Certainly, excitement about the wonderful potential of this new space is foremost on our minds these days. That said, we also acknowledge that these next 12-to-16 months at 80 Sparks Street will be replete with revelations, unexpected surprises, thrills, occasional hiccups and pimples, hair-raising adventures, and phenomenal growth. In other words, pretty much what you would expect in your average day at the Middle School! I’m looking forward to sharing progress reports about the project with all of you in the coming months.

A proposed exterior view of the renovated Middle School, which will feature a more communal courtyard

A proposed view of the terrace, which highlights the light-filled “knuckle” that will link the buildings together Illustrations courtesy of Austin Architects


MLK Jr. Luncheon Inspires in its 30th Year This January 20th marked BB&N’s 30th annual Martin Luther King Jr. Luncheon held at the Upper School. In what has become a proud tradition, students, families, and faculty members from all three campuses gather together every year to celebrate the life and legacy of the civil rights leader. BB&N’s Director of Multicultural Services Lewis Bryant, a principal founder of the MLK Lunch tradition, spoke to the program’s success and importance. “The MLK Breakfast (now Luncheon) began 31 years ago as the brainchild of former Upper School Dean of Students Lissa Hodder and myself. Initially we wanted to have an event that would allow the entire community to come together, and remember and pay honor to Dr. King. The breaking bread together was symbolic of a family coming together around the table and having a good meal and meaningful fellowship.


“Many years, Gospel music has been a part of the program, since this music was the inspiration and backbone of the movement. Dr. King was a follower of Jesus Christ and gained much of his inspiration from Jesus’ teachings of ‘brotherly love’ and ‘love thy neighbor as thyself,’ along with gaining inspiration and ideas from Gandhi’s movement in India to end British rule and tyranny. “For the first 15 years the speaker was always a black parent; we then opened it up to parents of color, and alums. I think this tradition is something that has made the event so special because we were able to hear from one of our own. Student speeches and performances have always been an integral part of the program as well, which is significant because it has allowed our students to have a voice and to share their experiences. Participation has been from students of all backgrounds in keeping with Dr. King’s vision of an integrated society.


“The event occurs in the middle of the year, which allows us as a community to stop and think about Dr. King’s vision and how close BB&N is, and has come, to making that vision a reality. Dr. King inspires me to do the work that I do, and my hope is that the MLK Lunch, along with other events that take place on each campus to honor Dr. King and his legacy, will inspire others as well.”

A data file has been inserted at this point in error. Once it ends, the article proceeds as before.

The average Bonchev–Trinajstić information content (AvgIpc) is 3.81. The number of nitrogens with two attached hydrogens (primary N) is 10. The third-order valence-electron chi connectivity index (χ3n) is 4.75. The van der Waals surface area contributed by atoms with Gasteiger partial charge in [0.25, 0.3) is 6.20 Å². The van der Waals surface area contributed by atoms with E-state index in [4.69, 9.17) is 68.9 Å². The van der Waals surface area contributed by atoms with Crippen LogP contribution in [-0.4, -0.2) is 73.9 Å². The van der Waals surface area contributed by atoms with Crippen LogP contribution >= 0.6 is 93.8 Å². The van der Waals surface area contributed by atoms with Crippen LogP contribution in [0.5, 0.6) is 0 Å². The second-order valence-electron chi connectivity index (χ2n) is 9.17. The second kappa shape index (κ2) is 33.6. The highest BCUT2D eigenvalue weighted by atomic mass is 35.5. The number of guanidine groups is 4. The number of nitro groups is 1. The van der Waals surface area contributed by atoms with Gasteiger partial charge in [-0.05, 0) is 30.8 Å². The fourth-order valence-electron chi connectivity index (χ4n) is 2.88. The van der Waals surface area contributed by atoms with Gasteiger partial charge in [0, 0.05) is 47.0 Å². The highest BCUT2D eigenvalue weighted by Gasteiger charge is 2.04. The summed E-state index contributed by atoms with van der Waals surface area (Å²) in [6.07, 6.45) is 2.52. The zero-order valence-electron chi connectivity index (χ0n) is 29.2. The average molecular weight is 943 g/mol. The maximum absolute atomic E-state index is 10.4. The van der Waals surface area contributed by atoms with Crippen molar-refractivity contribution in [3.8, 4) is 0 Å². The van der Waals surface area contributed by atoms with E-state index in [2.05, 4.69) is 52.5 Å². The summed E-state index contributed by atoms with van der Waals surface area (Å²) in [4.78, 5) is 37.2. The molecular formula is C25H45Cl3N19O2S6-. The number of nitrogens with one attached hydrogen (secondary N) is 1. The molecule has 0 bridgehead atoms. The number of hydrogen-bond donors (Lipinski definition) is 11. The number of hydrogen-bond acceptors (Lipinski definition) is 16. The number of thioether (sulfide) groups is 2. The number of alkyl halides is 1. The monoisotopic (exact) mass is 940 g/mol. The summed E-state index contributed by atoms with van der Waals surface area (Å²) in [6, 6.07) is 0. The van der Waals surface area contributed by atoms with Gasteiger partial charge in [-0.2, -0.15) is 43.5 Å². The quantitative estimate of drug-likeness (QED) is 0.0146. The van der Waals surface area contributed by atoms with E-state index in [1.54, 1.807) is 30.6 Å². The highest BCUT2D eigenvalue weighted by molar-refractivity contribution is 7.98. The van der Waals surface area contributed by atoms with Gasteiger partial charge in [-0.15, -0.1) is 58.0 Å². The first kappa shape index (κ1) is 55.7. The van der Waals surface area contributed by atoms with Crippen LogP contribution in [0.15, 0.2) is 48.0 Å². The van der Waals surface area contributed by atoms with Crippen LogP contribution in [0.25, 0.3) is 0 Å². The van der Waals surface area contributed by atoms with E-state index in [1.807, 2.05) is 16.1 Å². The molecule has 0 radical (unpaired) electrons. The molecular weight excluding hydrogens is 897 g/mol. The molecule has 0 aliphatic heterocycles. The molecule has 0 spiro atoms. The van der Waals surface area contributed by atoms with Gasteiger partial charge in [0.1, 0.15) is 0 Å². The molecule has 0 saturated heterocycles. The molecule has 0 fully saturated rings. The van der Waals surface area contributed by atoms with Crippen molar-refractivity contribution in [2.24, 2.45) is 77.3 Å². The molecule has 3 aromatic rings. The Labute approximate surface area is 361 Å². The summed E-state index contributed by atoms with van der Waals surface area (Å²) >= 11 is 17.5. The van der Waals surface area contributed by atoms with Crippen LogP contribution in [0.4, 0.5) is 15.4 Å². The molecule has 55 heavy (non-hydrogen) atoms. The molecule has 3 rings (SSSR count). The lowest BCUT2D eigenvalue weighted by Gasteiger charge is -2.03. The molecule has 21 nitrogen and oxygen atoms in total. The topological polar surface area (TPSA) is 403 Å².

PICTURED x 1 x Alexander Berhane ’21 addresses the audience at this year’s MLK Luncheon x 2 x Director of Multicultural Services Lewis Bryant at the third MLK Brunch in 1987 x 3 x A gospel performance from 2008 x 4 x Rachael Splaine Rollins ’89, Lewis Bryant, and Head of School Rebecca T. Upham at the 2002 brunch x 5 x Isis Kayiga ’08 speaks at the 2008 gathering





Community News Upper School Actors Tackle Dark Themes in Assassins This winter’s Upper School musical was Assassins, based on the book by John Weidman with music and lyrics by Stephen Sondheim. The story, which opens at a carnival in front of a target-shooting game, follows nine infamous successful and unsuccessful assassins throughout history. The Proprietor of the shooting game entices each of them to play, promising that their problems will be solved by killing a president. Although the subject matter is dark, the music is lighthearted and its style reflects the popular music of the eras depicted. Each assassin had his/her own reasons for committing their act, but ultimately strived for the American dream, and was frustrated when they realized how unobtainable that was. They believe someone should be to blame for this and that killing the president will somehow make things better, yet did not consider the consequences. The bottom line: in just a minute you can change the world forever.




PICTURED x 1 x Sophie Attie ’16, Rebecca Jarrell ’15, Tajwar Ahad ’16, and Adria Alexander ’16 x 2 x Alex Medzorian ’15, Tynan Friend ’15, and Deven Catalano ’15 x 3 x Maxine Phoenix ’14, Rosie Meyer ’14, and Andrew Schneider ’14 x 4 x A dramatic scene from Assassins








PICTURED x 1 x Wrestling: Tyler Sutherland ’14 puts a move on an opponent x 2 x Squash: Matt Epstein ’14 unleashes a backhand on the squash court x 3 x Boys Basketball: Koby Antwi ’15 splits two defenders en route the hoop x 4 x Girls Basketball: Maeve McNamara ’15 squeezes by a defender x 5 x Girls Hockey: Cara Najjar ’15 threads a pass up ice x 6 x Boys Hockey: Cameron O’Neill ’14 fires on goal x 7 x Fencing: Sophie Sadovnikoff ’15 (right) during a match